Professional Athleticism or Sexual Discrimination?

~ Mahvish Qureshi ’10

Most people have heard about Caster Semenya the South African runner who impressed the world with her speed in the 800m and 1500m women’s track division at the 2009 African Junior Championships. Her quick speed in the races raised suspicions about her gender. Her time was 4:08 in the 1500m which is close to 4:02 the time of the slowest man who raced in the 1500m men’s division. While her gender identity may be female the question remains as to what is her sex. Test results have found that she has three times the normal level of testosterone for women and that she had no ovaries or uterus but does have internal testes. While this has caused many to rule Caster Semenya as a hermaphrodite the question still remains as to whether she will be allowed to keep her medal or not.

While the case of Caster Semenya has caught media’s attention, a small voice is starting to make itself heard in hopes of winning back a medal, which may be rightfully hers. Santhi Soundararajan won the 800m silver at the 2006 Asian Games. Her win raised suspicions about her gender and when tested it was revealed that she did not possess the sexual characteristics of a female.  It seems that Santhi may be exhibiting side effects of the same condition that Caster Semenya seems to have, Androgen Insensitivity Syndrome (AIS). While the body will produce testosterone it does not respond or react to the hormones level in its system. After this find Santhi’s medal was taken back on accounts of her ambiguous gender.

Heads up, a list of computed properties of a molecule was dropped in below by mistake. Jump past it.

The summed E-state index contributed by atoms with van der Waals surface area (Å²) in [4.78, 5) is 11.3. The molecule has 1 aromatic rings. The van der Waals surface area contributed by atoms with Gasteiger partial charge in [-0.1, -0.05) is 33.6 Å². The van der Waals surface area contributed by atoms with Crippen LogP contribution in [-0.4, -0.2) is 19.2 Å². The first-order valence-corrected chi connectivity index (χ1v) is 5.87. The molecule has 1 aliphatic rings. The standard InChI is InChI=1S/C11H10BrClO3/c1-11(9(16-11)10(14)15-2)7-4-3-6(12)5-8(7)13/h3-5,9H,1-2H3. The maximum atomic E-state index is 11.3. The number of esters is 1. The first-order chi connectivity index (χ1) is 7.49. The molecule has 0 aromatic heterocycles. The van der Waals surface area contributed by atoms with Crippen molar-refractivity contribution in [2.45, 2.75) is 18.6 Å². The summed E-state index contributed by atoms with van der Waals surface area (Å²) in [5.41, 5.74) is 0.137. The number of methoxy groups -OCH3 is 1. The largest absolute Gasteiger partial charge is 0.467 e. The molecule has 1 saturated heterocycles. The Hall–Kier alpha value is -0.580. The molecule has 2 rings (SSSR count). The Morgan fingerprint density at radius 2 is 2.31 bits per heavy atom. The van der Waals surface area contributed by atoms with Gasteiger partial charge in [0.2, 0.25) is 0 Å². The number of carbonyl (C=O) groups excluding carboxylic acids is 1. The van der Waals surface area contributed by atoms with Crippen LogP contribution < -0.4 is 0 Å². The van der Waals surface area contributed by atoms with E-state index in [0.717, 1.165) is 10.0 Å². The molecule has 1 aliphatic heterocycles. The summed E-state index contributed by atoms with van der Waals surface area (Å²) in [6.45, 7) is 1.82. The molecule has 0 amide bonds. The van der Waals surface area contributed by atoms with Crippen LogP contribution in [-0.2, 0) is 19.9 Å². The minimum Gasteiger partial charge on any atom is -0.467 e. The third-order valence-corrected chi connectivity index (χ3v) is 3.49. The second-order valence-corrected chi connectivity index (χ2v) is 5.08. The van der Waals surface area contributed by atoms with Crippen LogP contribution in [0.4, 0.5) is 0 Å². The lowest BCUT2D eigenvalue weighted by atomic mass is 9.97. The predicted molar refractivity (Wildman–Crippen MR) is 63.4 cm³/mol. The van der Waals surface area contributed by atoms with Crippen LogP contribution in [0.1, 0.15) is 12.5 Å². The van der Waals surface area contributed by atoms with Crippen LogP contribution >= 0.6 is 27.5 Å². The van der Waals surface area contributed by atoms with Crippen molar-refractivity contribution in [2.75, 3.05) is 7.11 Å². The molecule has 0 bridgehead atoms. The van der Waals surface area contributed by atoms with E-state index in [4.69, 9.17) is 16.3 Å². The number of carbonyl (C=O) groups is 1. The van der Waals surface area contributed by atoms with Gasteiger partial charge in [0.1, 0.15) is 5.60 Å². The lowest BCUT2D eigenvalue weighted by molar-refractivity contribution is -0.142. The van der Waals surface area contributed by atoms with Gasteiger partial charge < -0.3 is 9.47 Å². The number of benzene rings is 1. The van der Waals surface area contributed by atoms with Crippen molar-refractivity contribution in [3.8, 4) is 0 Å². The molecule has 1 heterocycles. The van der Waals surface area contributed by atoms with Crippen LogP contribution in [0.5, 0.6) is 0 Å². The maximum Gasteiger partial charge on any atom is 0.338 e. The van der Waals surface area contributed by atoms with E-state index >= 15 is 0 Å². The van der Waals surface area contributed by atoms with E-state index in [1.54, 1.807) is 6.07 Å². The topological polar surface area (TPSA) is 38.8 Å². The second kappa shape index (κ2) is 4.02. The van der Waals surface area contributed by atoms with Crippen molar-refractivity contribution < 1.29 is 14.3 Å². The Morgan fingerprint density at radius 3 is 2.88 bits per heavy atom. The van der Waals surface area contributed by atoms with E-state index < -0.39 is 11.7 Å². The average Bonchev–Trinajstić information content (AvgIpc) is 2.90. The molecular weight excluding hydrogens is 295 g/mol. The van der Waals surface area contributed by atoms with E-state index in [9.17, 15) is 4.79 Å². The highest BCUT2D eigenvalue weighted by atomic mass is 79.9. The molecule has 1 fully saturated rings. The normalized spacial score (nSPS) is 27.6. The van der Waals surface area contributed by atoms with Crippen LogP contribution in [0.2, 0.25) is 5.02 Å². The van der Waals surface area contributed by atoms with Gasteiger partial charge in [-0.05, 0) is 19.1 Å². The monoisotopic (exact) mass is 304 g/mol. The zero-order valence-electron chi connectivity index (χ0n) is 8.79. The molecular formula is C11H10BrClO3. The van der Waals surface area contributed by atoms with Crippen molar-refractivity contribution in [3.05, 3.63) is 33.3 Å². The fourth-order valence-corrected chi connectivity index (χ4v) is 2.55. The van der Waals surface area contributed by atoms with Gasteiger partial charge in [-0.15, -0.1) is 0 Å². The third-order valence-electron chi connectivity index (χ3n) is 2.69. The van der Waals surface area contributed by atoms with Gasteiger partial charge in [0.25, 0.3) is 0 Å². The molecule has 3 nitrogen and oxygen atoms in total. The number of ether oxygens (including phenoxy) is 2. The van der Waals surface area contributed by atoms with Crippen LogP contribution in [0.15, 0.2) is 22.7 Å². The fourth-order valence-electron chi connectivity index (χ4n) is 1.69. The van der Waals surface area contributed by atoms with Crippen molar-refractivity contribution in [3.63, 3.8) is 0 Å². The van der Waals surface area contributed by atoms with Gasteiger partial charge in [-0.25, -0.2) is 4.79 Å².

After Santhi’s medal was stripped from her she was shunned by the conservative Indian culture which did not understand where she stood in terms of sex. Santhi was so distraught by the news that she even went on to attempt suicide. Now Santhi has opened up her own training academy in her hometown and is flourishing well despite the complications she has faced in life.

The authorities are suggesting that if Caster is allowed to keep her medal, that Santhi’s case should be re-opened, after all exceptions can’t be made for only one person. Since both of the athletes seem to suffer from the same condition they should both face the same fate in terms of whether or not they get to keep the medal. Santhi argues that she was not able to fight before due to her economic background, however the publicity over Caster Semenya has given Santhi a new hope at the possibility of winning  back her medal.